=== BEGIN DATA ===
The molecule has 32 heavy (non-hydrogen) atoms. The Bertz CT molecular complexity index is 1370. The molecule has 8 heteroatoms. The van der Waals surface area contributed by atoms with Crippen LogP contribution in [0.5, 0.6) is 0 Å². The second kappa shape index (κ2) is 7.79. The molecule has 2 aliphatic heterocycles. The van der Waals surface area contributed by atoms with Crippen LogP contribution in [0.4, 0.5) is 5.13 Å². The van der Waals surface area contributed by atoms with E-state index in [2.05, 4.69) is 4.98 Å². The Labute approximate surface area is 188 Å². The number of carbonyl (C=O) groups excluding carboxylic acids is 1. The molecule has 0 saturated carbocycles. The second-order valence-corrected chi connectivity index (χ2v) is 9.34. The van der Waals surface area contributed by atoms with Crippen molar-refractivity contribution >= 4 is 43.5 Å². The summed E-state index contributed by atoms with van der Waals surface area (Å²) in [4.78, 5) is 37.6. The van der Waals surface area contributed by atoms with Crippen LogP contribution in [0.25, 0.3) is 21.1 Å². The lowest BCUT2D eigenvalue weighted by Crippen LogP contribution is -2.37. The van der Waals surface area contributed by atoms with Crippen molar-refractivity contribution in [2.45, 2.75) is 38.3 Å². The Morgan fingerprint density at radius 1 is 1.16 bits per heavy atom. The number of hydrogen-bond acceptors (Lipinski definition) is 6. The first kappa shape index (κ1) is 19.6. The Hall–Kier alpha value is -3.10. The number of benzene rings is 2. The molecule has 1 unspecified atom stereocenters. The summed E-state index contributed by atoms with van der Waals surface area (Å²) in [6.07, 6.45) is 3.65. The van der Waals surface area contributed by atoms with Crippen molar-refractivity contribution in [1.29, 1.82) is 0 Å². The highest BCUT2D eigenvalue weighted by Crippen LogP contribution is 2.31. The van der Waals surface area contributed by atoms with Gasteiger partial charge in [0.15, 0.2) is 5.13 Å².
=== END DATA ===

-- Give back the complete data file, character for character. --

The molecule has 32 heavy (non-hydrogen) atoms. The Bertz CT molecular complexity index is 1370. The molecule has 8 heteroatoms. The van der Waals surface area contributed by atoms with Crippen LogP contribution in [0.5, 0.6) is 0 Å². The second kappa shape index (κ2) is 7.79. The molecule has 2 aliphatic heterocycles. The van der Waals surface area contributed by atoms with Crippen LogP contribution in [0.4, 0.5) is 5.13 Å². The van der Waals surface area contributed by atoms with E-state index in [2.05, 4.69) is 4.98 Å². The Labute approximate surface area is 188 Å². The number of carbonyl (C=O) groups excluding carboxylic acids is 1. The molecule has 0 saturated carbocycles. The second-order valence-corrected chi connectivity index (χ2v) is 9.34. The van der Waals surface area contributed by atoms with Crippen molar-refractivity contribution >= 4 is 43.5 Å². The summed E-state index contributed by atoms with van der Waals surface area (Å²) in [4.78, 5) is 37.6. The van der Waals surface area contributed by atoms with Crippen LogP contribution in [0.25, 0.3) is 21.1 Å². The lowest BCUT2D eigenvalue weighted by Crippen LogP contribution is -2.37. The van der Waals surface area contributed by atoms with Crippen molar-refractivity contribution in [2.45, 2.75) is 38.3 Å². The Morgan fingerprint density at radius 1 is 1.16 bits per heavy atom. The number of hydrogen-bond acceptors (Lipinski definition) is 6. The first kappa shape index (κ1) is 19.6. The Hall–Kier alpha value is -3.10. The number of benzene rings is 2. The molecule has 1 unspecified atom stereocenters. The summed E-state index contributed by atoms with van der Waals surface area (Å²) in [6.07, 6.45) is 3.65. The van der Waals surface area contributed by atoms with Crippen molar-refractivity contribution in [1.29, 1.82) is 0 Å². The highest BCUT2D eigenvalue weighted by Crippen LogP contribution is 2.31. The van der Waals surface area contributed by atoms with Gasteiger partial charge in [0.15, 0.2) is 5.13 Å².